Here’s Why Bob Costas Isn’t Hosting The Olympics For The First Time Since 1992

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If you can't remember an Olympics without veteran NBC reporter Bob Costas, you're not alone. Many people who have been glued to their devices since the PyeongChang Winter Olympics opening ceremony are wondering: Why isn't Bob Costas hosting the Winter Olympics? Costas, 65, has been a fixture on the Olympic scene since the 1992 summer games in Barcelona, and viewers have developed an affinity for the reporter similar to the adoration people had for Dick Clark's long reign over the New Year's Eve ball drop in Time's Square.

AOL reported that Costas actually stepped down last year and passed the torch to Mike Tirico, 50. However, because 2017 was not an Olympic Games' year, many people likely missed it. In a statement published last February, Costas said, "It has been both a privilege and an incredible personal and professional experience to have been part of NBC's Olympic coverage all these years," ABC News Sports reported.

"I'm especially appreciative of all the talented and dedicated people I worked for and with on those broadcasts. I always felt that, in a certain sense, I was carrying the ball for them. It's been a wonderful run, but I just felt now was the right time to step away and I'm grateful that NBC left that decision to me."

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In October, Syracuse University's Newhouse School released a statement about Costas passing the Olympic torch to Tirico, a "play-by-play announcer for NBC Sports Group, which he joined in 2016 after a 26-year career with ESPN." Tirico, who is a 1988 graduate of Syracuse University's Newhouse School of Communications, received the Marty Glickman Award for Leadership in Sports Media on Nov. 14, 2017. Costas is a 1974 graduate of the same school.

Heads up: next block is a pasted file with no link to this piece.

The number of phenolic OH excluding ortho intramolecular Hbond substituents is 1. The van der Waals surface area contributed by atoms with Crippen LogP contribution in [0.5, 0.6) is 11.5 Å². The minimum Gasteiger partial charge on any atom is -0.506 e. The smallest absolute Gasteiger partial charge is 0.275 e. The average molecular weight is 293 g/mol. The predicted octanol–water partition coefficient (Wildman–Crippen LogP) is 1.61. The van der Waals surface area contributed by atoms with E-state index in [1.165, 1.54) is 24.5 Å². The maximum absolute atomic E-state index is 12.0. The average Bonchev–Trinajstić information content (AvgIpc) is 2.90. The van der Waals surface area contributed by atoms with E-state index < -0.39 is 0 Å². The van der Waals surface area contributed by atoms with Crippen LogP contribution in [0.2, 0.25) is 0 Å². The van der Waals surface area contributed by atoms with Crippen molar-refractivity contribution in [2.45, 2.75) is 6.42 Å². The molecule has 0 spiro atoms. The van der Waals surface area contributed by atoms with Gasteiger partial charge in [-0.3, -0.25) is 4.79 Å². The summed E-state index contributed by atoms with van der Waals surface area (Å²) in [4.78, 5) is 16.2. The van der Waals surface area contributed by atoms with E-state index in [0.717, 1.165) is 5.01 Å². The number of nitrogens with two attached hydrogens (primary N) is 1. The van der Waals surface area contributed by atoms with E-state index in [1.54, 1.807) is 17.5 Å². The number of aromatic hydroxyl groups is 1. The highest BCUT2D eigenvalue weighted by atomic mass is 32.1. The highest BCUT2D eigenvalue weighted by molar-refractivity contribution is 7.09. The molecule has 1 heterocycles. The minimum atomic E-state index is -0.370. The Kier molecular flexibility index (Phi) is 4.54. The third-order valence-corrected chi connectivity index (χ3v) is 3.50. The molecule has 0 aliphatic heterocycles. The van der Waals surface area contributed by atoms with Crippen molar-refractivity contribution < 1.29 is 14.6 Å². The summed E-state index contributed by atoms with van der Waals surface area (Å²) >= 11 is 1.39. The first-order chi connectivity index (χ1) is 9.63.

"Tirico has often remarked that he chose to study at Syracuse University because he knew Costas had attended the school," the Newhouse School reported. "In 1987, Tirico was the first recipient of the Bob Costas Scholarship, given to an exceptional broadcast journalism student." While many are sad to see Costas go, the knowledge that he handed the reigns to a close friend should soften the blow.

"There’s been a longtime friendship there. I don’t think that’s overstating it. And I can’t imagine this job changing hands more smoothly," Tirico told Rick Maese in a Q&A with the Washington Post. [...] "Bob set a standard for the amount of times he did this and the way he did it that likely won’t be matched ever again. So I’m not replacing him; I’m following him. I think trying to be Bob would be stupid. And that was one of his bits of advice: Be yourself. So I’m going to try to do that." And, clearly that's good advice because, pink eye and vodka is a tough act to follow.

Tirico did assume some hosting duties at the 2016 Summer Olympics in Rio. He acted as the daytime host and was the commentator for the closing ceremony, according to ABC News Sports. And, with respect for his predecessor and mentor, Tirico's statement last year suggests he's ready for his new gig.

"The level and longevity of Bob's tenure have left an indelible mark on American television and the Olympic Games," Tirico said as reported by ABC News Sports. "I am honored to call him a friend, humbled by this opportunity, and thankful to the many people who have helped make this possible."

So, if you've been saying, "what about Bob?" to your bestie and your BAE all day, rest easy in the knowledge that Costas is likely enjoying watching the Olympics from a different perspective for the first time since 1992. From his couch, just like you.